“Well, most seasons I don’t look too far ahead, and in particular this season has been unique in the fact it’s been very easy to stay in the present and focus on the practice that’s ahead of you or the game that’s ahead of you. When we embarked on the season, I don’t know that any of us players, coaches, fans, media, anybody knew exactly what this was gonna hold. And up to this point, I’m real proud of the team and how hard they’ve worked and they’ve put themselves in a position to do some really great things here at the end of the year. So, we’re proud of that, but I don’t look at the end of the season usually ever and I certainly didn’t this year. You know, as you look at it game-by-game, we were able to stay focused and have some success. We’ll really have to make sure we don’t look ahead of this game. This is the most important game because it’s the next one, but it’s against the top-ranked team in our league and they’re a very, very good basketball team. So, we’ve got our hands full just getting through each day of trying to get better and trying to have a good practice or play a good game. So, I never look that far down the road.”
On how much of an opportunity he sees for this team…
“Well, it’s a fantastic opportunity. It’s an opportunity to get another really important win in our conference. We’ve been able to get 10. We’d love to get 11 tomorrow night, just win as many as we can. So, it’s a great opportunity to get another conference win and prove our position in the league. Right now, everybody behind Mississippi State and South Carolina are really, really competing and battling for that third and fourth spot. So, you know, it’s really, really important and we’ve got a great opportunity tomorrow night.”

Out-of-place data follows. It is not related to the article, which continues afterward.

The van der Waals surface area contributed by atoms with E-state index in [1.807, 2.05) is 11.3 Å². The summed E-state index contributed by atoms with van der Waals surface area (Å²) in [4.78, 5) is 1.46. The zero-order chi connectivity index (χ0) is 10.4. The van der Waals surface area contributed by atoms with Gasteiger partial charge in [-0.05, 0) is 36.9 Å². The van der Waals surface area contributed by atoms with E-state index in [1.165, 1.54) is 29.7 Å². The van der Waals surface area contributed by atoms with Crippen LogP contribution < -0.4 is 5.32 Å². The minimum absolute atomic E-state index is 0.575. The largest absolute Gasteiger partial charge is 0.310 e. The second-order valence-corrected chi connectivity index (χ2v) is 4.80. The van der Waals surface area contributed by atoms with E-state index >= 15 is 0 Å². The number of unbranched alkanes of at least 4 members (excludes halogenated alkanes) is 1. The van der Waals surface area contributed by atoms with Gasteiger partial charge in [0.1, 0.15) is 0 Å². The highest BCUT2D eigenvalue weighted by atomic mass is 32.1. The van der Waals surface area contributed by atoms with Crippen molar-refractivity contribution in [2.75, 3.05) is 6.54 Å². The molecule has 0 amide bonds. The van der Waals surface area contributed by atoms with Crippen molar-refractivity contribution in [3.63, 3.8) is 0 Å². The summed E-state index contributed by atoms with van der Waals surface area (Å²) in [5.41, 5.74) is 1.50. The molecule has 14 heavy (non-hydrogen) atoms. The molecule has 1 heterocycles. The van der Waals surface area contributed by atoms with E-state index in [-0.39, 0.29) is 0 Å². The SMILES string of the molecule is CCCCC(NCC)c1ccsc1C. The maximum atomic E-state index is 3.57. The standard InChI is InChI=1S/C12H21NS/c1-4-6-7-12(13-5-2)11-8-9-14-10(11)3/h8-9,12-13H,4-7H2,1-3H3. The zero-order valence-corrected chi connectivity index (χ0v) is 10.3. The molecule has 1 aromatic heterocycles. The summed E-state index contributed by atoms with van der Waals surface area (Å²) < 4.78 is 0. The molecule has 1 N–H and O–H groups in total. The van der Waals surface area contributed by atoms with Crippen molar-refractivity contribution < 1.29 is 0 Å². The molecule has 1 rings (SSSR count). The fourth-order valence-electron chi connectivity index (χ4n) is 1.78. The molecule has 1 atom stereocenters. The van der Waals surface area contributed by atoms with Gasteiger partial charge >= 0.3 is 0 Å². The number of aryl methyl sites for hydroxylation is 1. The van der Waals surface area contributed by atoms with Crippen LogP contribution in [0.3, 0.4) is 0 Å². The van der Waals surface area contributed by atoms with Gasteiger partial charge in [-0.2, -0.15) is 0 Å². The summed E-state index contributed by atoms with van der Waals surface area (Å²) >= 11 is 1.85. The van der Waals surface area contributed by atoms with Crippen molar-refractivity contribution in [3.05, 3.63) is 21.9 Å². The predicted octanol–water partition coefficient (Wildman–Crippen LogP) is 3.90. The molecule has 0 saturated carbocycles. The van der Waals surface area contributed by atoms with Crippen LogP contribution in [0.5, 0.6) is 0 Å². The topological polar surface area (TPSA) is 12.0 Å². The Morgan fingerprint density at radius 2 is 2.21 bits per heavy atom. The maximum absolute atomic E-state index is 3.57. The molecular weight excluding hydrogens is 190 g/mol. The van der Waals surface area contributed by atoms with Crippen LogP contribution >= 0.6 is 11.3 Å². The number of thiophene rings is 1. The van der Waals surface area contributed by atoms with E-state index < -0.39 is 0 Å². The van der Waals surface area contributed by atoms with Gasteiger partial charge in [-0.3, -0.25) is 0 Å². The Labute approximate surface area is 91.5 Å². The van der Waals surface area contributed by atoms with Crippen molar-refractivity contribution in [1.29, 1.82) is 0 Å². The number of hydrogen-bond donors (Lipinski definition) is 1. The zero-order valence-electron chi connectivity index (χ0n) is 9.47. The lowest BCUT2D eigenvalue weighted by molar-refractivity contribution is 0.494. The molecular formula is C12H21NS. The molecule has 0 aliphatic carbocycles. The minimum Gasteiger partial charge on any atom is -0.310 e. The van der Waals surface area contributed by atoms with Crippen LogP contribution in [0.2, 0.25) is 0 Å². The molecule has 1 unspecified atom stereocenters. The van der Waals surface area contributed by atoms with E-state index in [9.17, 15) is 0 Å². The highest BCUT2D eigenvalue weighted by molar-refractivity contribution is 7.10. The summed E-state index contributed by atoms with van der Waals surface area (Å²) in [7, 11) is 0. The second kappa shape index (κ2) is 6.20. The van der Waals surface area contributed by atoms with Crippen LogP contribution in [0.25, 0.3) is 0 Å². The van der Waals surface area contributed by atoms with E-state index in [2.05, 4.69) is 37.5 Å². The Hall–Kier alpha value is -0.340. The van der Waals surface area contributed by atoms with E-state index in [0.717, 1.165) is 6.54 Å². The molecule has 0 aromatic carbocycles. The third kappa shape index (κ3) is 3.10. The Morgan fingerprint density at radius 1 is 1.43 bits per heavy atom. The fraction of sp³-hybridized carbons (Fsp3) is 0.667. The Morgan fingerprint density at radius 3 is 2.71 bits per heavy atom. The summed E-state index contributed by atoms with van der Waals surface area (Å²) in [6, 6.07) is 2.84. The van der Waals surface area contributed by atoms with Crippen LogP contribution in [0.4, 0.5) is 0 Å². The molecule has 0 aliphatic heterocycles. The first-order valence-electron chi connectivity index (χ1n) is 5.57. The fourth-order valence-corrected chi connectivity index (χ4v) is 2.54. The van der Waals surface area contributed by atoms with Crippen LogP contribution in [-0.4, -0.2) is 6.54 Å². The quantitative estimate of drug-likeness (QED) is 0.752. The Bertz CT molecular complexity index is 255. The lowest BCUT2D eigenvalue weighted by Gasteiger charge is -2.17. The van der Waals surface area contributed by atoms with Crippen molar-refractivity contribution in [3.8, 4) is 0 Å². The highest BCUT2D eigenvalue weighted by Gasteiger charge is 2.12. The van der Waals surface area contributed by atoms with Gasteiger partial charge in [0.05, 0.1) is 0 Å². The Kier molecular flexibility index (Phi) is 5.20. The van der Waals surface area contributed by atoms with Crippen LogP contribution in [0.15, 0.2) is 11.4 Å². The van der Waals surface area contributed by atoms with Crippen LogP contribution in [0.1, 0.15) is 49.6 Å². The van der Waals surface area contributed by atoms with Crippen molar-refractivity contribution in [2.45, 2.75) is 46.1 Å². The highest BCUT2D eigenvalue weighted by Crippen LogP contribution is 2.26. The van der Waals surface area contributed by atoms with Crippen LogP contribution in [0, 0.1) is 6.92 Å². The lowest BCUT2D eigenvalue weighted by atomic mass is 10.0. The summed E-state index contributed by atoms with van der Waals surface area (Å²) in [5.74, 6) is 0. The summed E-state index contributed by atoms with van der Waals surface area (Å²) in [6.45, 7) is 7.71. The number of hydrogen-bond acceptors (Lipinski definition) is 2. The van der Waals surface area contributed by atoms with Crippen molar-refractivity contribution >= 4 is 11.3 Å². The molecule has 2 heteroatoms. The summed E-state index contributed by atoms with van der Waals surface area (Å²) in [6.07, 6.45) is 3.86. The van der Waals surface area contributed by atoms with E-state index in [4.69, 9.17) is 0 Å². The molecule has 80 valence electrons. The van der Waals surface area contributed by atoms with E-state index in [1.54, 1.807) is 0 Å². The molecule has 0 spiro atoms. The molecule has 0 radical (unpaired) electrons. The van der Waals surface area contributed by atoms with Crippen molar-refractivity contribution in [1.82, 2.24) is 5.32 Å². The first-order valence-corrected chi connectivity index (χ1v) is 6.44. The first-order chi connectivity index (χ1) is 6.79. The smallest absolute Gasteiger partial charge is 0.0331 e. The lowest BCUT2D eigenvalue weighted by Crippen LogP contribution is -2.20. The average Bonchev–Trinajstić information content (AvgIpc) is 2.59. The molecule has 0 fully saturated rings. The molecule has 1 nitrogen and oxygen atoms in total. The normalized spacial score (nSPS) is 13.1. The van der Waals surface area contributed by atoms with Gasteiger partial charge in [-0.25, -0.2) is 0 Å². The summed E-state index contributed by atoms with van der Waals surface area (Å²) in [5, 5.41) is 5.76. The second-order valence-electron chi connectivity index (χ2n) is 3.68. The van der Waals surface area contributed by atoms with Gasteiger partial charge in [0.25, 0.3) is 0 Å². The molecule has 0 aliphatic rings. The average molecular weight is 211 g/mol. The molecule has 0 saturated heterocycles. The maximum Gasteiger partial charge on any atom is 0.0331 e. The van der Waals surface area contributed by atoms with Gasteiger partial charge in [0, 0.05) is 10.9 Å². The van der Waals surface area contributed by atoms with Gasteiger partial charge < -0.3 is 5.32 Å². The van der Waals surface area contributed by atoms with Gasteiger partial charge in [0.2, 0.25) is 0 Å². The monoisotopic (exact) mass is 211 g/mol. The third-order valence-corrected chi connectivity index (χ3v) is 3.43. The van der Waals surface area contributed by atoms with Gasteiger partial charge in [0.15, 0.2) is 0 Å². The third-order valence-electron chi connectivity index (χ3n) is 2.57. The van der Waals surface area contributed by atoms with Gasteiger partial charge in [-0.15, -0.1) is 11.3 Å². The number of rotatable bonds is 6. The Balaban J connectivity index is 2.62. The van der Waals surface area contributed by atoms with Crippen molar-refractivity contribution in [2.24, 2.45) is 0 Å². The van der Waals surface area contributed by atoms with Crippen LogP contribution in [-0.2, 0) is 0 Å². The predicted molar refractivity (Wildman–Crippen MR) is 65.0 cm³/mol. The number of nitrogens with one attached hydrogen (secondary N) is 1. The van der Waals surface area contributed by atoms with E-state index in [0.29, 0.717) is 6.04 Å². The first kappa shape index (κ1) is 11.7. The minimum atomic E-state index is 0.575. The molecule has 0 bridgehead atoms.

On what makes Mississippi State so challenging this season…
“They just have some great players who play really, really hard. They’re well coached. They are tenacious on defense.  I think defense always gives you a chance to win, especially when you’re in an unfriendly environment your offense doesn’t travel sometimes, but I’ve always felt like a really strong, tough defensive team always allows you to be consistent on the road. So, they’ve been that and I think their players have improved. I think they’ve gotten better since last year. It’s a lot of the same players that they had last year and I think as you go down the line and you look at all of them, I don’t really see anyone that didn’t improve. So, that’s a great testament to how hard their coaches and their players worked to develop their team. So, very talented at all positions, tough defensively, certainly have some explosive players who can score and make things happen, turn defense into offense. So, just a well-coached, very talented team.”
On why Kentucky fans love Makayla so much…
“Well, it’s a combination of things. One is the person she is, and she just connects so well with people. You know, she has a beautiful spirit about her. She has a great heart for people. She, I think, takes that extra few seconds maybe to connect with a fan that might be the only interaction they ever have but she takes the time to connect with people because she cares and she has a caring heart. So, I think that’s a big part of it. I think her lineage is important. I think her dad having success here on a really important team in our men’s basketball history and people are very excited about our men’s team in the Commonwealth over a century it’s just a big, big part of the fabric of our Commonwealth. So, his success, and then you have a daughter that comes along and signs with Kentucky and goes to Kentucky, I think that adds to that and then the success our program’s had. She’s had some incredible moments here as a player. I think all of that wrapped into one. But I don’t think any of that would matter if she weren’t the person that she is and have the heart that she has for people. I think that’s the most important part of why people connect with her.”